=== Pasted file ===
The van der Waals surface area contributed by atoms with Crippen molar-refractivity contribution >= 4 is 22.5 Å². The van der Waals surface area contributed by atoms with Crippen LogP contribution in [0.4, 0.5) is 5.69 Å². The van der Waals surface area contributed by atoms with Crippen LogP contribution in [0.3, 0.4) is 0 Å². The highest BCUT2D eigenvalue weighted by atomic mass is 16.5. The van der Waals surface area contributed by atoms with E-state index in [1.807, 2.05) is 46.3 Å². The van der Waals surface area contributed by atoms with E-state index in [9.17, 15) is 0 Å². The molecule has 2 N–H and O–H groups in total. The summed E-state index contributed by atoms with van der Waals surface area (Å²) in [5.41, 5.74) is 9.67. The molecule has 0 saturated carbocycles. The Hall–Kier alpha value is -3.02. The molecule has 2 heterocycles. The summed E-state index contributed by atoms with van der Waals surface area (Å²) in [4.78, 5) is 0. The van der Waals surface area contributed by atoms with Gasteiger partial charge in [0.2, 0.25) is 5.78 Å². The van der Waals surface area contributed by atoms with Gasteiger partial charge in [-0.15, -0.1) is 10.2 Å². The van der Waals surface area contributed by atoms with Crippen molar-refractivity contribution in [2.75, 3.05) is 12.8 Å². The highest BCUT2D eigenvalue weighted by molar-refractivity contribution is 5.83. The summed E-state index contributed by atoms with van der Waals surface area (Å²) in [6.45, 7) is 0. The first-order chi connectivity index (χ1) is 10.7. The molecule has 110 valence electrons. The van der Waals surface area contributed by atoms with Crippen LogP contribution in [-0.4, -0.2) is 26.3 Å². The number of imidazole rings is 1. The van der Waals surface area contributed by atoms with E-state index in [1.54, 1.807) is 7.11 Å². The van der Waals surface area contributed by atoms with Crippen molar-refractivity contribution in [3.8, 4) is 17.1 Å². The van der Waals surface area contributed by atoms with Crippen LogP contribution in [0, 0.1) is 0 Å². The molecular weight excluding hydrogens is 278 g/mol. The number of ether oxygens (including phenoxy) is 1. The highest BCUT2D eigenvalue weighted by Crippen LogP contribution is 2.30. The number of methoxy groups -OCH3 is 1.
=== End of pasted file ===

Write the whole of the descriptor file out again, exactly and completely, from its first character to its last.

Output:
The van der Waals surface area contributed by atoms with Crippen molar-refractivity contribution >= 4 is 22.5 Å². The van der Waals surface area contributed by atoms with Crippen LogP contribution in [0.4, 0.5) is 5.69 Å². The van der Waals surface area contributed by atoms with Crippen LogP contribution in [0.3, 0.4) is 0 Å². The highest BCUT2D eigenvalue weighted by atomic mass is 16.5. The van der Waals surface area contributed by atoms with E-state index in [1.807, 2.05) is 46.3 Å². The van der Waals surface area contributed by atoms with E-state index in [9.17, 15) is 0 Å². The molecule has 2 N–H and O–H groups in total. The summed E-state index contributed by atoms with van der Waals surface area (Å²) in [5.41, 5.74) is 9.67. The molecule has 0 saturated carbocycles. The Hall–Kier alpha value is -3.02. The molecule has 2 heterocycles. The summed E-state index contributed by atoms with van der Waals surface area (Å²) in [4.78, 5) is 0. The van der Waals surface area contributed by atoms with Gasteiger partial charge in [0.2, 0.25) is 5.78 Å². The van der Waals surface area contributed by atoms with Gasteiger partial charge in [-0.15, -0.1) is 10.2 Å². The van der Waals surface area contributed by atoms with Crippen molar-refractivity contribution in [2.75, 3.05) is 12.8 Å². The highest BCUT2D eigenvalue weighted by molar-refractivity contribution is 5.83. The summed E-state index contributed by atoms with van der Waals surface area (Å²) in [6.45, 7) is 0. The first-order chi connectivity index (χ1) is 10.7. The molecule has 110 valence electrons. The van der Waals surface area contributed by atoms with Crippen LogP contribution in [-0.4, -0.2) is 26.3 Å². The number of imidazole rings is 1. The van der Waals surface area contributed by atoms with E-state index in [1.54, 1.807) is 7.11 Å². The van der Waals surface area contributed by atoms with Crippen molar-refractivity contribution in [3.8, 4) is 17.1 Å². The van der Waals surface area contributed by atoms with Crippen LogP contribution in [0, 0.1) is 0 Å². The molecular weight excluding hydrogens is 278 g/mol. The number of ether oxygens (including phenoxy) is 1. The highest BCUT2D eigenvalue weighted by Crippen LogP contribution is 2.30. The number of methoxy groups -OCH3 is 1.